I started listening to Sun Tzu's "Art of War" on audiobook recently. I'd tried to get through it before, but the translations I picked up were a little too dry, or I wasn't in the right state of mind for it.
Listening to the narrator speak out Sun Tzu's strategy made me realize something - the fundamental judgment errors people make are independent of any particular field. Going on tilt in poker or attacking immediately with exhausted troops after it's taken three months to build siege engines - are these not the same thing? Overpursuit past objectives in war, and deviating from core investment strategies after a short term win or loss - certainly, this is a similar judgment flaw.
This particular audio version includes commentary written by other Chinese military strategists, and one story is how one commander and his officers were at a neighboring kingdom trying to convince them to make an alliance against the barbarians they were fighting. After a week of great treatment, the neighboring king grew more cold and distant to the commander.
Being perceptive, the commander guessed that the barbarians might have also sent envoys, and now the king was choosing which side to support. The commander captured and interrogated one of the palace attendants, who said yes, the barbarians did send envoys.
The commander's party was less than 30 men, it was him and some of his officers. The barbarian envoy had over 100 men. But, in the cover of night they snuck to the barbarian camp, lit it on fire, played war drums to make their forces look larger than they were, and shot down barbarians with bow and arrow and crossbows, and completely destroyed the enemy forces.
The next day, they presented this to the king as a great victory for their new alliance, and seeing the boldness, the king chose to join the commander's side of the war. Isn't that sort of attraction to boldness the same thing that makes a woman choose a man, or a person choose a business partner?
It seems like the basic psychology and emotions that drive us to make decisions, rational and irrational, is the same for most people. With immense amounts of training, you can overcome your own psychology and emotions to an extent, and don't count on a well-trained person caving to their emotions. But the vast majority of people are not well-trained, and will likely follow normal patterns - whether is be on a battlefield, playing cards, investing, love, making alliances, or choosing business partners.
There is tremendous synergy - learning about human nature in a particular field must make it much faster to understand human nature in a second field, even faster in a third, until a quick overview of a field lets you make intelligent guesses as to how people will react.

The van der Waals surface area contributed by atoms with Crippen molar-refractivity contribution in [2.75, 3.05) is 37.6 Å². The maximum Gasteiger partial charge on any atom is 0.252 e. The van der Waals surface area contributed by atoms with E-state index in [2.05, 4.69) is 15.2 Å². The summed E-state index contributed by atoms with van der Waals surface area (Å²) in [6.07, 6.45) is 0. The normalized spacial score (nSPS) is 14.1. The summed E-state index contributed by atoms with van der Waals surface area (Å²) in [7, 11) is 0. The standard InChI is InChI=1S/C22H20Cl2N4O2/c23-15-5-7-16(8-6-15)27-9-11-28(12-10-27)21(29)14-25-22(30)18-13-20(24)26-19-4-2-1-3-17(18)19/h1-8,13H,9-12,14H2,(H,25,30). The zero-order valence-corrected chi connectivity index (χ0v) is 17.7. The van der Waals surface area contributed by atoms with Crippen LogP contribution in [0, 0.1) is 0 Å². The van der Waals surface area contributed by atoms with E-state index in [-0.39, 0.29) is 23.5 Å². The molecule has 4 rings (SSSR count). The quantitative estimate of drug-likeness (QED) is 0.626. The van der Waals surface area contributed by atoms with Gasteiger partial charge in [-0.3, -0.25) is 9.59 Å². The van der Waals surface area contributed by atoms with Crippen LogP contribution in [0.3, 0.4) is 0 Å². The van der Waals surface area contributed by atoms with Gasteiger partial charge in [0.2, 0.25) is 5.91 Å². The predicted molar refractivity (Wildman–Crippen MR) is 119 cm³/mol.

Here's the version of Sun-Tzu I'm listening to, I quite like both the narrators:
The audio version is quite engaging and they're reading from Lionel Giles' translation which is good, very straightforward and not dry. Here's the paper version:
The year is 204 B.C., and Publius Cornelius Scipio stands, blade and standard in hand, over now-conquered Utica. The numerically superior forces of Hasdrubal and Syphax almost completely annihilated in a nighttime assault by the Romans, and the Carthaginian field forces were entirely out of commission in Northern Africa.
The Carthaginian Empire is the verge of ruin, with Scipio's forces clear to take the capital -
And lo! Envoys appear.
Not just any envoys, but 30 Members of Carthage's Council of Elders, the highest and most respected spokesmen for the state.
Rochester Parkour hosted their first “Beginner's Parkour Workshop” in December. 35 people attended, mostly regulars. On Saturday, March 28th, Rochester Parkour hosted their second “Beginner's Parkour Workshop.” There was no definitive count, but the lower estimate was 100 people, mostly newcomers. During the first workshop, it was in the low 30s and starting to snow. This time, it was in the high 60s, sunny, and a beautiful day.
This picture was taken at the end of the workshop, after approximately half the group had left.
The workshop was scheduled to start at 2:30, but Zac decided to go a little bit early. When he got there at 2:00, there was already a handful of people waiting. After some introductions and idle chit-chat, Zac noticed a police car pulling up and parking nearby. After watching for a bit, the officers got out of their car and started walking over. At this point, Zac was convinced that the workshop was going to get broken up 25 minutes before it even started! He started walking toward the officers to introduce himself. After a brief exchange of introductions, the officers asked if this was the Parkour thing they saw on the RNews (the local news station). Reluctantly, Zac replied that it was. At this point, everyone else was silent and staring. There was a ten second awkward silence, then one officer laughed and said “You guys aren't in trouble! We just thought it was cool and wanted to check it out. We're not even from around here, we're from the next district over.”
Everyone talked with the officers for a bit, and they even said they'd try to stop back again during the workshop (although they weren't able to). It was a stressful, but overall positive indication of how the day was going to go!
Over the course of the next 25 minutes, more and more people showed up. Introductions were made, a Frisbee game broke out. A lot of teenage boys were coming, but there was also at least 10 girls who came out to participate! There were some adults, and even a few families that came out to give it a try! There was a husband and a wife, and their three young children who did a fantastic job! People just kept pouring over the hill and onto the field, until it was about 2:40, and it was definitely time to get started. A quick estimate of the turnout resulted in over 100 people!